I wasn’t aware of this before reading Phillip Jenkins’s new Rehnquist bio, but here was Ted Kennedy’s opening statement at the Judiciary Committee hearings on William Rehnquist’s appointment as Chief Justice:
Mainstream or too extreme? That is the question. By his own record of massive isolated dissent, Justice Rehnquist answers that question. He is too extreme on race, too extreme on women’s rights, too extreme on freedom of speech, too extreme on separation of church and state, too extreme to be Chief Justice.
His appalling record on race is sufficient by itself to deny his confirmation. When he came to the Supreme Court, he had already offered a controversial memoranda in 1952 supporting school segregation; he had opposed public accommodation legislation in 1964; he had opposed remedies to end school segregation in 1967; he had led the so-called ballot security program in the sixties that was a euphemism for intimidation of black and Hispanic voters. On many of these issues, it now appears that Mr. Rehnquist was less than candid with the committee at his confirmation hearing in 1971.
As a member of the Supreme Court, Justice Rehnquist has been quick to seize on the slightest pretext to justify the denial of claims for racial justice. His dissent in the Bob Jones University case supported tax credits for segregated schools. In Batson v. Kentucky, his dissent supported the rights of a prosecutor to prevent blacks and 16 minorities from serving on a jury. In the Keyes case, his dissent supported the view that segregation in one part of a school district does not justify a presumption of segregation throughout the district.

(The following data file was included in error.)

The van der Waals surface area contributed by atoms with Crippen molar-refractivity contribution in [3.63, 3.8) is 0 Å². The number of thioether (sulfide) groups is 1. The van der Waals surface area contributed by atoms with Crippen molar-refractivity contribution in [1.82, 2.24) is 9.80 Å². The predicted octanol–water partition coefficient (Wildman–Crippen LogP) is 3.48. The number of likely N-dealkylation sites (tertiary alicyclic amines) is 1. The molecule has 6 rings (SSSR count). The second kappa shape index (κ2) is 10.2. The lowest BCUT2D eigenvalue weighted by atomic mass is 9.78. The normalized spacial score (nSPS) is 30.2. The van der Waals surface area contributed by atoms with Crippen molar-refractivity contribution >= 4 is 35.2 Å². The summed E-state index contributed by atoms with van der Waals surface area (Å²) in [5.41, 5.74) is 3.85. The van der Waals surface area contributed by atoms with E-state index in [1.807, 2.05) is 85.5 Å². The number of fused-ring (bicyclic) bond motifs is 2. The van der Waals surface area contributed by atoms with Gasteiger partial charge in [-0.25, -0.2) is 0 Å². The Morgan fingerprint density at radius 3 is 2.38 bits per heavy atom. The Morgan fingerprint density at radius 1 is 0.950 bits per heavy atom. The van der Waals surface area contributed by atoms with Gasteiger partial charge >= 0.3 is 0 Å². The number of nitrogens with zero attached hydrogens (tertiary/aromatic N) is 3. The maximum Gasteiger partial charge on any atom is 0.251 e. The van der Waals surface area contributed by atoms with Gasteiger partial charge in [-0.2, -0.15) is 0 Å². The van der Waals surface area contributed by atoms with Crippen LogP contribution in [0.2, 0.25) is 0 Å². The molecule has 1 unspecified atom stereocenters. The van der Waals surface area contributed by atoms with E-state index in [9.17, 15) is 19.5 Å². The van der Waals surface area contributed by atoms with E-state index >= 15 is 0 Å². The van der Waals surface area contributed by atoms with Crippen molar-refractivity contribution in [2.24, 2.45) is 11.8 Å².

For those unfamiliar with the 1952 incident, Rehnquist wrote a memo while clerking for Robert Jackson arguing that “Plessy v. Ferguson was right and should be reaffirmed.” He then told ridiculous lies about it at his 1971 confirmation hearing as associate justice.
As you can, see there was nothing “unprecedented” about Kennedy’s speech on Bork. Kennedy’s alleged offense — i.e. accurately characterizing the views of a Republican nominee in a way that is politically unfavorable to the nominee — was something he had done a year earlier with little fanfare. And, of course, Kennedy’s substantive attacks can’t really hold a candle to, say, Strom Thurmond’s performance (up to and including porn screenings) at the Fortas hearings.
Kennedy’s similar statements about Rehnquist got little attention simply because they weren’t politically relevant. With Republican control of the Senate there was no real prospect of defeating Rehnquist’s nomination, and given the trivial distinction between whether Rehnquist was casting the same votes as a Chief or Associate justice (as opposed to the major differences between Bork and Powell) there was no reason for Senate Democrats to make a big push. The idea that Kennedy’s statements about Bork where somehow unprecedented or unfair was just a very clever political gambit by Republicans, who have successfully gotten their substantively vacuous whine translated into a narrative that justifies any possible bad behavior in the Senate. (How does Robert Bork getting a fair vote on the merits justify creating a de facto supermajority requirement for most legislation? It all makes sense because Ted Kennedy was so mean!) I doubt that it matters all that much — if they hadn’t constructed an excuse out of the Bork hearings they would have found another one — but it is amazing how many journalists continue to take the Bork narrative seriously.